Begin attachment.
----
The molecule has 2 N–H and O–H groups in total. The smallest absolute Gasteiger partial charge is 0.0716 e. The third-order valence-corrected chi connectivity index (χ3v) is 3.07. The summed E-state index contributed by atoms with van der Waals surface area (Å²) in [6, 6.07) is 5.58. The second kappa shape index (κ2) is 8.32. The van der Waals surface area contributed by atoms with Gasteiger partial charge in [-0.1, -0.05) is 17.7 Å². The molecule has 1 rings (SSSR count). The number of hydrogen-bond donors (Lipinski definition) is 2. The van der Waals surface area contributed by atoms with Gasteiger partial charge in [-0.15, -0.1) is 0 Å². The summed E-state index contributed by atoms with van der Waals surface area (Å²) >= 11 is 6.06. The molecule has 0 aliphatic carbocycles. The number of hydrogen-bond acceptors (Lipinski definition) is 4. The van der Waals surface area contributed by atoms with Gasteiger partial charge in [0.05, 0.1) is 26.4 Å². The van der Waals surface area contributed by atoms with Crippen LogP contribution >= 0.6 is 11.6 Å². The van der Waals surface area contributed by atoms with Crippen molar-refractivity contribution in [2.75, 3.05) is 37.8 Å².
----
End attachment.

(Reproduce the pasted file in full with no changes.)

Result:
The molecule has 2 N–H and O–H groups in total. The smallest absolute Gasteiger partial charge is 0.0716 e. The third-order valence-corrected chi connectivity index (χ3v) is 3.07. The summed E-state index contributed by atoms with van der Waals surface area (Å²) in [6, 6.07) is 5.58. The second kappa shape index (κ2) is 8.32. The van der Waals surface area contributed by atoms with Gasteiger partial charge in [-0.1, -0.05) is 17.7 Å². The molecule has 1 rings (SSSR count). The number of hydrogen-bond donors (Lipinski definition) is 2. The van der Waals surface area contributed by atoms with Gasteiger partial charge in [-0.15, -0.1) is 0 Å². The summed E-state index contributed by atoms with van der Waals surface area (Å²) >= 11 is 6.06. The molecule has 0 aliphatic carbocycles. The number of hydrogen-bond acceptors (Lipinski definition) is 4. The van der Waals surface area contributed by atoms with Gasteiger partial charge in [0.05, 0.1) is 26.4 Å². The van der Waals surface area contributed by atoms with Crippen LogP contribution >= 0.6 is 11.6 Å². The van der Waals surface area contributed by atoms with Crippen molar-refractivity contribution in [2.75, 3.05) is 37.8 Å².